Project 88, Round II: Beyond False Choices
THAT the Chicago Board of Trade is about to introduce a secondary-market system to trade in air-pollution permits does not sound like good news for the environment. But it may be just that. More important, tradable permits are an example of enlightened leadership taking public discourse outside the usual false choices of American politics.
Tradable permits, regulations for which were proposed last month by the Environmental Protection Agency, are part of the Clean Air Act. The idea is to harness market forces to cut emissions of sulfur dioxide, the main source of acid rain. Utilities would be granted permits, each one good for one ton of sulfur dioxide a year. No utility would be allowed to discharge more than it had permits for, and overall emissions are to be cut.
To expand, a utility would have to buy more permits; increased demand would drive the price of permits up. More efficient utilities could reduce their emissions - by new scrubbing technologies or whatever - and then make money by selling permits for more than they spent on scrubbers. Speculators, meanwhile, will be able to buy and sell permits.
Tradable permits are the first major success of a bipartisan congressional study issued in December 1988 called ``Project 88: Harnessing Market Forces to Protect Our Environment - Initiatives for the New President.'' That tradable permits have been called a ``brainchild of the Bush administration'' illustrates the adage about success having many fathers.
But Project 88 was chaired by Sens. Tim Wirth (D) of Colorado and the late John Heinz (R) of Pennsylvania. Project director Robert Stavins of Harvard's Kennedy School of Government coordinated a team of about 50 from academe, government, business, and the environmental community.
The idea was to reframe the environmental debate, to distinguish means from ends, to unite rather than divide. Explicitly permitting certain levels of pollution was troubling to some, but the usual ``command and control'' model of regulation does the same thing.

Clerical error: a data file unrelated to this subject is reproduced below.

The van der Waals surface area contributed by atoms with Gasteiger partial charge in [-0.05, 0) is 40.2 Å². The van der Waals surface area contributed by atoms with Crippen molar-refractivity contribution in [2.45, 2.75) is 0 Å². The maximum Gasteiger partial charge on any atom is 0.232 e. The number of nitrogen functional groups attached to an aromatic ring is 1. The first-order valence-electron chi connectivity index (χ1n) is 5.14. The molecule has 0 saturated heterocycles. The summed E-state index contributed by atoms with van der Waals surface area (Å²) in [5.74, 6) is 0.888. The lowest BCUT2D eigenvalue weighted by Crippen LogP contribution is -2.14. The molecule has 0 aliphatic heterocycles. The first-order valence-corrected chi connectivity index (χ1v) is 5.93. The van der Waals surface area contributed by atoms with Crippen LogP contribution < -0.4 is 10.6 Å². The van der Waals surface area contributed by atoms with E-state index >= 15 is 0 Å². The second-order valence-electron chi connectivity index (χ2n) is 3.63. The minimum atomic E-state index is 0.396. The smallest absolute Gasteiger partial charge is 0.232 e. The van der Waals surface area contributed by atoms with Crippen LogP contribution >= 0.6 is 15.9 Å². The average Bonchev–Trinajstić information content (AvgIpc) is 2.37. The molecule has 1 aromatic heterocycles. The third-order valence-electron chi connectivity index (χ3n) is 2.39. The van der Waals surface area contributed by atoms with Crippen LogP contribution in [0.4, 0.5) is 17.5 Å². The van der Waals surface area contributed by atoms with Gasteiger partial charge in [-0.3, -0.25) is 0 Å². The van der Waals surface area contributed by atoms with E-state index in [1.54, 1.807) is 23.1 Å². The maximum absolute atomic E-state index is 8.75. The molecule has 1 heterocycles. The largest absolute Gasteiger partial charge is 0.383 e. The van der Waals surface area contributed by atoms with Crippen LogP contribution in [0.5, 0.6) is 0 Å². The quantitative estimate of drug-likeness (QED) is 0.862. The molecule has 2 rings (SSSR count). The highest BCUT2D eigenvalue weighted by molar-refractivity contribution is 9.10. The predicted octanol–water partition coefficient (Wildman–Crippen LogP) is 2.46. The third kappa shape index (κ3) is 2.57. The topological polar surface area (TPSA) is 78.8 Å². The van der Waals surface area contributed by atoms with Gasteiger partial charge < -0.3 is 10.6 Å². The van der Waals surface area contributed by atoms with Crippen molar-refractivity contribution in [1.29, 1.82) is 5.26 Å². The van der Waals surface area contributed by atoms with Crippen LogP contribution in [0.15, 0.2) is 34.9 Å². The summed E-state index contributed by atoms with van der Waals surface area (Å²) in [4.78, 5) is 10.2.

Now the group has released ``Project 88/Round II: Incentives for Action - Designing Market-Based Environmental Strategies.'' As Stavins put it at a recent press briefing, the concept is ``technically solid and politically relevant approaches to bring market forces to bear on environmental problems.''
``Once you decide what your goal is, then you can use Project 88 kinds of tools to reach it,'' Senator Wirth added. He distinguishes between public-policy goals and the market mechanisms used to reach them. Too often, he laments, we get fixated on an ``arbitrary number,'' such as for fuel economy standards or whatever. ``The real issue is foreign oil.'' As negotiation gurus would put it, people get stuck bargaining for their position when they should be bargaining for their interests.
Round II identifies nine specific environmental problems and 12 market-oriented proposed solutions, ranging from ``pay as you throw'' municipal rubbish systems (more trash, higher fees) to an international market for greenhouse gas emission permits.
Because both major American parties have strong environmental traditions to draw on, the environment is the public-policy area perhaps best suited to this approach of reframing the debate to identify common ground rather than points of contention.
Project 88 should be good news to anyone reading the new book by E. J. Dionne Jr., ``Why Americans Hate Politics.'' His central argument is that ``liberalism and conservatism are framing political issues as a series of false choices. Wracked by contradiction and responsive mainly to the needs of their various constituencies, liberalism and conservatism prevent the nation from settling the questions that most trouble it.''
How different would our national political life be if, for instance, the energies aroused by the death penalty polemics could be redirected to the common interest both sides of that debate have in a swifter, surer system of justice?
Meanwhile, Wirth is lamenting the way his fellow Democrats have lost control of the agenda. ``There's the environment, education, health care....How can they say there are no issues? There's a great opportunity to empower and educate...''